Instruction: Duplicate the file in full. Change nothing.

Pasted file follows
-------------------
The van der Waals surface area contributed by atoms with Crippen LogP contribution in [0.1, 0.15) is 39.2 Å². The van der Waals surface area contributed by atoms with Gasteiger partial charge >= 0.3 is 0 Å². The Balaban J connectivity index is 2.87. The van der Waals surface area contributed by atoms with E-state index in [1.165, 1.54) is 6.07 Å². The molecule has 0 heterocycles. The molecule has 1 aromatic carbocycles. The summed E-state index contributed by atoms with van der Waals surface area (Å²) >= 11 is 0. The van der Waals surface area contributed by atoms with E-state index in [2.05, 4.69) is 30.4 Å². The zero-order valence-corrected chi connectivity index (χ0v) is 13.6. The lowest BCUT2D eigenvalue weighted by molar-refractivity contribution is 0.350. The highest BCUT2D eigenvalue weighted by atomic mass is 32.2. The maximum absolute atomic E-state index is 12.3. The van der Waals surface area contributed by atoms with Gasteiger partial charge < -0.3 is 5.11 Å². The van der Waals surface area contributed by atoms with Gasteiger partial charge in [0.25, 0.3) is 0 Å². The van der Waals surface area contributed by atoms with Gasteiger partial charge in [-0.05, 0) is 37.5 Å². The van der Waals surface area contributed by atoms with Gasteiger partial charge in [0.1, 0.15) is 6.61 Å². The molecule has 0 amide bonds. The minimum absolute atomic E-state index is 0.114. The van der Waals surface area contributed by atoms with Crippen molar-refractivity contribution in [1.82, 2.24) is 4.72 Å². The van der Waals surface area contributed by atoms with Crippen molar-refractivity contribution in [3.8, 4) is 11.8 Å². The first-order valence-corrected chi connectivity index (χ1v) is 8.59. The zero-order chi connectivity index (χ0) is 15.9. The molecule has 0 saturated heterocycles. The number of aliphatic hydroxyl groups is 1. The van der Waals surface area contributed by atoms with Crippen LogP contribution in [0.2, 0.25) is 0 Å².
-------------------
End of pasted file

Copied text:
The van der Waals surface area contributed by atoms with Crippen LogP contribution in [0.1, 0.15) is 39.2 Å². The van der Waals surface area contributed by atoms with Gasteiger partial charge >= 0.3 is 0 Å². The Balaban J connectivity index is 2.87. The van der Waals surface area contributed by atoms with E-state index in [1.165, 1.54) is 6.07 Å². The molecule has 0 heterocycles. The molecule has 1 aromatic carbocycles. The summed E-state index contributed by atoms with van der Waals surface area (Å²) >= 11 is 0. The van der Waals surface area contributed by atoms with E-state index in [2.05, 4.69) is 30.4 Å². The zero-order valence-corrected chi connectivity index (χ0v) is 13.6. The lowest BCUT2D eigenvalue weighted by molar-refractivity contribution is 0.350. The highest BCUT2D eigenvalue weighted by atomic mass is 32.2. The maximum absolute atomic E-state index is 12.3. The van der Waals surface area contributed by atoms with Gasteiger partial charge < -0.3 is 5.11 Å². The van der Waals surface area contributed by atoms with Gasteiger partial charge in [0.25, 0.3) is 0 Å². The van der Waals surface area contributed by atoms with Gasteiger partial charge in [-0.05, 0) is 37.5 Å². The van der Waals surface area contributed by atoms with Gasteiger partial charge in [0.1, 0.15) is 6.61 Å². The molecule has 0 amide bonds. The minimum absolute atomic E-state index is 0.114. The van der Waals surface area contributed by atoms with Crippen molar-refractivity contribution in [1.82, 2.24) is 4.72 Å². The van der Waals surface area contributed by atoms with Crippen molar-refractivity contribution in [3.8, 4) is 11.8 Å². The first-order valence-corrected chi connectivity index (χ1v) is 8.59. The zero-order chi connectivity index (χ0) is 15.9. The molecule has 0 saturated heterocycles. The number of aliphatic hydroxyl groups is 1. The van der Waals surface area contributed by atoms with Crippen LogP contribution in [0.2, 0.25) is 0 Å².